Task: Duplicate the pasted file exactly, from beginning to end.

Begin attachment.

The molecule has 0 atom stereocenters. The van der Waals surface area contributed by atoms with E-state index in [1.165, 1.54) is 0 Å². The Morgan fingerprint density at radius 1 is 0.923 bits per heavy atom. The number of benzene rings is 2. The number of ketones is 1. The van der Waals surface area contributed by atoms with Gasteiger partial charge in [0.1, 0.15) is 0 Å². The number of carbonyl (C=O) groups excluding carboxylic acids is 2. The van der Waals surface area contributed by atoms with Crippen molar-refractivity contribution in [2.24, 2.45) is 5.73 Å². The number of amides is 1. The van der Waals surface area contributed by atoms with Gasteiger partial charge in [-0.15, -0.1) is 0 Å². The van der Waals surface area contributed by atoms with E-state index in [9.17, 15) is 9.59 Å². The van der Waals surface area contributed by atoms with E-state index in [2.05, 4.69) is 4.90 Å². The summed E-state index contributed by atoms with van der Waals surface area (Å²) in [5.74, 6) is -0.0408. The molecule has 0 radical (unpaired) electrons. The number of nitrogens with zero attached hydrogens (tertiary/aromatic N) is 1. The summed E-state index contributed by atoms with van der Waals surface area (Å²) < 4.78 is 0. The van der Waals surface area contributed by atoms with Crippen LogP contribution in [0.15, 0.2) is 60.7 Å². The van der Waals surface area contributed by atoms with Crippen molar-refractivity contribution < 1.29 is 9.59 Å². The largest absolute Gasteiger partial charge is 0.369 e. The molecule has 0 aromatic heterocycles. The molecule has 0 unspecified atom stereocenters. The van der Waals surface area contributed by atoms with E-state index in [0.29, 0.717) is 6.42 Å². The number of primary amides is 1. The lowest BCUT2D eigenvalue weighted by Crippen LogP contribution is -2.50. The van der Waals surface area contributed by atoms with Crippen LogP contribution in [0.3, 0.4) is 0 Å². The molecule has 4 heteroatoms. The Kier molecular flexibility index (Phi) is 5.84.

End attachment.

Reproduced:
The molecule has 0 atom stereocenters. The van der Waals surface area contributed by atoms with E-state index in [1.165, 1.54) is 0 Å². The Morgan fingerprint density at radius 1 is 0.923 bits per heavy atom. The number of benzene rings is 2. The number of ketones is 1. The van der Waals surface area contributed by atoms with Gasteiger partial charge in [0.1, 0.15) is 0 Å². The number of carbonyl (C=O) groups excluding carboxylic acids is 2. The van der Waals surface area contributed by atoms with Crippen molar-refractivity contribution in [2.24, 2.45) is 5.73 Å². The number of amides is 1. The van der Waals surface area contributed by atoms with Gasteiger partial charge in [-0.15, -0.1) is 0 Å². The van der Waals surface area contributed by atoms with E-state index in [9.17, 15) is 9.59 Å². The van der Waals surface area contributed by atoms with E-state index in [2.05, 4.69) is 4.90 Å². The summed E-state index contributed by atoms with van der Waals surface area (Å²) in [5.74, 6) is -0.0408. The molecule has 0 radical (unpaired) electrons. The number of nitrogens with zero attached hydrogens (tertiary/aromatic N) is 1. The summed E-state index contributed by atoms with van der Waals surface area (Å²) < 4.78 is 0. The van der Waals surface area contributed by atoms with Crippen LogP contribution in [0.15, 0.2) is 60.7 Å². The van der Waals surface area contributed by atoms with Crippen molar-refractivity contribution < 1.29 is 9.59 Å². The largest absolute Gasteiger partial charge is 0.369 e. The molecule has 0 aromatic heterocycles. The molecule has 0 unspecified atom stereocenters. The van der Waals surface area contributed by atoms with E-state index in [0.29, 0.717) is 6.42 Å². The number of primary amides is 1. The lowest BCUT2D eigenvalue weighted by Crippen LogP contribution is -2.50. The van der Waals surface area contributed by atoms with Crippen LogP contribution in [0.3, 0.4) is 0 Å². The molecule has 4 heteroatoms. The Kier molecular flexibility index (Phi) is 5.84.